I'm an old fahrt retired for more than 30 years. I recommend that you get diversity with ETFs (Exchange Traded Funds) and invest on a regular basis even if the amount is small. Slow and steady wins the race. I made a mistake in going with mutual funds. Although they have performed in a fantastic manner (more than 300%) I am getting killed on taxes as I have no control over when they realize capital gains which are passed on to the fund holders. I thought I would be in a lower tax bracket when I retired, but find myself in a higher one.
Both mutual funds and ETFs have small management fees taken out each year. Both are managed by Professionals. In most cases the fees on ETF are a bit smaller. Although you have to pay a small brokers fee to buy an ETF, there is no huge "front end sales load" as there is on some mutual funds. The problem with mutual funds is that they are "pass through" vehicles. They don't pay either income or capital gains taxes. They pass those on to the shareholders, sometimes with very little notice. If they sell a position and reap a huge capital gain and it happens to be in a year when you are in a high tax brackett, you can get "clobbered". Don't ever invest in a mutual fund near the end of the year as you would wind up paying taxes on someone elses gain. Most ETFs have plans where you can purchase on a regular bases with little or no commission.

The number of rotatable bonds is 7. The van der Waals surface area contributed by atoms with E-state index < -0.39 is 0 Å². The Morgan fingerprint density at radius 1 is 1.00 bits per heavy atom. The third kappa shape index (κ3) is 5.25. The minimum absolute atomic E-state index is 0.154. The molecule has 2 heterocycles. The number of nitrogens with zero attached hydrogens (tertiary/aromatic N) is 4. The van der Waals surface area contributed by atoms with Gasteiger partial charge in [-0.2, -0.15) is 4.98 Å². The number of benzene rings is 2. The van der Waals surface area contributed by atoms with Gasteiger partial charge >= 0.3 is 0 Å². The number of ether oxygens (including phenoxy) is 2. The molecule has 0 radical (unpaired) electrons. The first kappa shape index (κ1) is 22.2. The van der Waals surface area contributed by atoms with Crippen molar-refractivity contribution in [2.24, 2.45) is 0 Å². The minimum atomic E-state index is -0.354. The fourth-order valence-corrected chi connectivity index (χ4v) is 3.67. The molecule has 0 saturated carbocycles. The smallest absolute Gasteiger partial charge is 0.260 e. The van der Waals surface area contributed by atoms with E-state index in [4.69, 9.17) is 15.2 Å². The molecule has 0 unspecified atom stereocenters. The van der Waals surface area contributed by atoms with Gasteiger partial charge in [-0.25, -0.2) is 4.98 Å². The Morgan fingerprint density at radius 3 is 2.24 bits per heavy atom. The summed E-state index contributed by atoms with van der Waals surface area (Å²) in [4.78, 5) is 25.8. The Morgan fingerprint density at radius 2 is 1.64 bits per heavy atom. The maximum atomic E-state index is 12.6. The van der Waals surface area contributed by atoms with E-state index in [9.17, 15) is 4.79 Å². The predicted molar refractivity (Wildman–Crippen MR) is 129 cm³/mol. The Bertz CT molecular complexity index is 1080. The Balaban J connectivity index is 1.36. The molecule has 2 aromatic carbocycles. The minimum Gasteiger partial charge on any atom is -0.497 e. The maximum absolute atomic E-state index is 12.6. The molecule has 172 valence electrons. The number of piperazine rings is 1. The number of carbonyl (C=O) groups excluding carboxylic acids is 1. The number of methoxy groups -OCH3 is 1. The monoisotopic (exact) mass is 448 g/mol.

Subscribe to a good magazine such as Money or Forbes. Find a management company like Vanguard, T Rowe Price, or others that will let you invest a small amount each month without charging you brokerage fees. For example I buy Honeywell stock through American Stock Transfer. They adjust the share units to 3 decimal places and Honeywell pays the fees. Reinvest all of your dividends and distributions in new shares. You will be amazed at how fast an account will grow if you do this. Don't pay any attention to fluctuations in the market. Just keep putting a set amount each month. You may change the ETF or other stock but don't stop investing on a regular basis. My cost basis on my Honeywell is $30 per share. It is trading close to $90 today. Slow and steady wins the race.
If you believe that you will be in a higher tax brackett in later years(highly likely), you should grow the Roth as fast as you are able. Better to pay the taxes when you are in a lower brackett. Although a traditional IRA would give you a lower AGI (Adjusted Gross Income) now, the withdrawals will be taxed at your rate then. Who knows what that will be but it will likely be higher. Moreover the withdrawals on a Traditional IRA are mandatory once you hit 70.5. There is no such mandatory withdrawal in Roth IRAs. Mutual fund investments are taxed every year while you hold them and again when they are liquidated. As you know, Obama has recently increased the tax rate on Capital Gains. Who can guess what tax rates will be years from now. It didn't make sense for me to convert my IRAs to Roth. By the time Roths became available to me, the conversion costs would have eaten me alive. Withdrawals from Roths are tax free and the earnings grown tax free. They can even be tapped without penalty prior to 59.5 years of age under certain conditions (first time home purchase, etc.). You can get diversity by using ETFs in your Roth IRA.